(MCT) WASHINGTON — Shortly after the FBI released photos of two Boston bombing suspects on April 18, several college friends texted Dzhokhar Tsarnaev on their cell phones. One said Tsarnaev looked like suspect No. 2, who wore a white cap backward over tufts of brown curls.
“LOL,” Tsarnaev texted back. Later, he wrote again: “Come to my room and take whatever you want.”
That night, according to an FBI complaint filed Wednesday in Boston, three young men entered Tsarnaev’s dorm room at the University of Massachusetts Dartmouth, where they all had met as students, and removed a laptop and a backpack full of fireworks that had been emptied of gunpowder. They then dumped the material in the trash, the complaint alleges.
Dias Kadyrbayev and Azamat Tazhayakov, both 19-year-olds from Kazakhstan, were charged in federal court Wednesday with conspiracy to obstruct justice. Robel Phillipos, also 19, from Cambridge, Mass., was charged with making false statements to federal law enforcement officials. Their lawyers waived bail pending a hearing on May 14.
Investigators do not believe that the three helped plan the twin bombings that killed three people and injured more than 260 others during the Boston Marathon on April 15. The two Kazakh students were arrested April 20 on suspicion of violations of immigration law, and Phillipos was taken into custody Wednesday.
Kadyrbayev’s lawyer, Robert G. Stahl, told reporters that his client “absolutely denies the charges” that he tried to obstruct the investigation. He said the sophomore engineering student did not know the items they discarded were of “any evidential value.”
Tazhayakov’s lawyer, Harlan Protass, said his client “has cooperated fully with the authorities and looks forward to the truth coming out in this case.”
Tazhayakov has been suspended from the University of Massachusetts Dartmouth pending the outcome of his case. Kadyrbayev and Phillipos are not currently enrolled, university spokesman Robert Lamontagne said in a statement. “UMass Dartmouth will continue to fully cooperate with law enforcement authorities investigating the Boston Marathon tragedy,” he said.
Tsarnaev, 19, is in custody on federal charges that he planted one of the homemade bombs that exploded along the marathon route. His brother, Tamerlan, 26, who authorities believe directed the plot, died after a shootout with police April 19.
The younger Tsarnaev met the two Kazakh students in 2011, and he soon was spending time at their off-campus apartment in nearby New Bedford. In March, he posted a picture on his Twitter feed of a vanity license plate on Kadyrbayev’s car: “Terrorista #1.”
According to the FBI complaint, Tsarnaev’s roommate let Kadyrbayev, Tazhayakov and Phillipos into the university’s Pine Dale Hall dormitory room about 6 p.m. on April 18, shortly after the FBI had asked the public to help identify two suspects captured on surveillance cameras.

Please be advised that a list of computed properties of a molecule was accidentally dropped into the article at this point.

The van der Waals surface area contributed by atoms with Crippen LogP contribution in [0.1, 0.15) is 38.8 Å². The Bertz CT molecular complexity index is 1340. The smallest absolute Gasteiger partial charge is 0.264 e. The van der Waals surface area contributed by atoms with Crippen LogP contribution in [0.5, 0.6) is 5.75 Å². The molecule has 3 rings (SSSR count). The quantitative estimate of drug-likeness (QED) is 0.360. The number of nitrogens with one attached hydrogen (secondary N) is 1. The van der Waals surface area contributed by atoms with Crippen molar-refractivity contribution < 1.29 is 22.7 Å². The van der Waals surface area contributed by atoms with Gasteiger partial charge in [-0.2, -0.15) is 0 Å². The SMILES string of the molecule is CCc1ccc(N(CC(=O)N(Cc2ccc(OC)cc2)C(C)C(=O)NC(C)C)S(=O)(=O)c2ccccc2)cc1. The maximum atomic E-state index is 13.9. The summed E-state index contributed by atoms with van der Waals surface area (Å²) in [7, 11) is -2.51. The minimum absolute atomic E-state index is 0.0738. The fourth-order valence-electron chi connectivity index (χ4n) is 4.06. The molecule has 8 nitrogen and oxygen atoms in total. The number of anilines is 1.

Kadyrbayev saw empty boxes and husks of fireworks inside a backpack, and noted that the explosive powder had been removed, the FBI complaint said. A month before the bombings, Tsarnaev had told his friends that he knew how to build a bomb, according to the complaint.
Kadyrbayev and the two others took the fireworks remnants, a laptop computer, some of Tsarnaev’s homework papers, and a jar of Vaseline from the dorm to the apartment in New Bedford. Experts say Vaseline may have been used to seal the homemade bombs.
Phillipos later told investigators that after watching news reports that evening, the two Kazakh students “started to freak out, because it became clear from a CNN report that we were watching that Jahar (Dzhokhar Tsarnaev) was one of the Boston Marathon bombers.”
The two Kazakh friends were speaking in Russian, Phillipos recalled. At one point, about 11 p.m., Kadyrbayev asked whether he should “get rid of the stuff,” the complaint says. Phillipos replied, “Do what you have to do,” and then took a nap, he told investigators.
Kadyrbayev stuffed the backpack into a black trash bag with garbage from the apartment and put it into a dumpster outside the apartment complex, according to prosecutors. He later told investigators he wanted “to help his friend ... avoid trouble,” they said.
Police ultimately recovered the bag from a landfill in New Bedford. It is unclear whether investigators have found the missing laptop.
Prosecutors alleged that when the FBI interviewed Phillipos, he concealed the fact that he went to Tsarnaev’s dormitory room and that he knew items were taken from the room.
It’s not yet clear why the FBI failed to search the dormitory room until April 21, three days after the younger Tsarnaev was identified and two days after he was wounded and captured by police. When FBI investigators did, they recovered a “large pyrotechnic” as well as the black jacket and white hat investigators believe he wore at the marathon.
The bombs would have required about one to two pounds of black powder explosives to produce the plumes of smoke seen in video of the blasts, said Dave Williams, a retired FBI special agent bomb expert. Large over-the-counter fireworks usually have about an ounce of explosives inside.
Photos released with the criminal complaint showed a large quantity of fireworks, but not enough for the two bombs, said Williams, who worked on the investigations of the 1993 World Trade Center bombing and the 1995 Oklahoma City federal building bombing.
Bennett writes for the Tribune Washington Bureau and Murphy for the Los Angeles Times.
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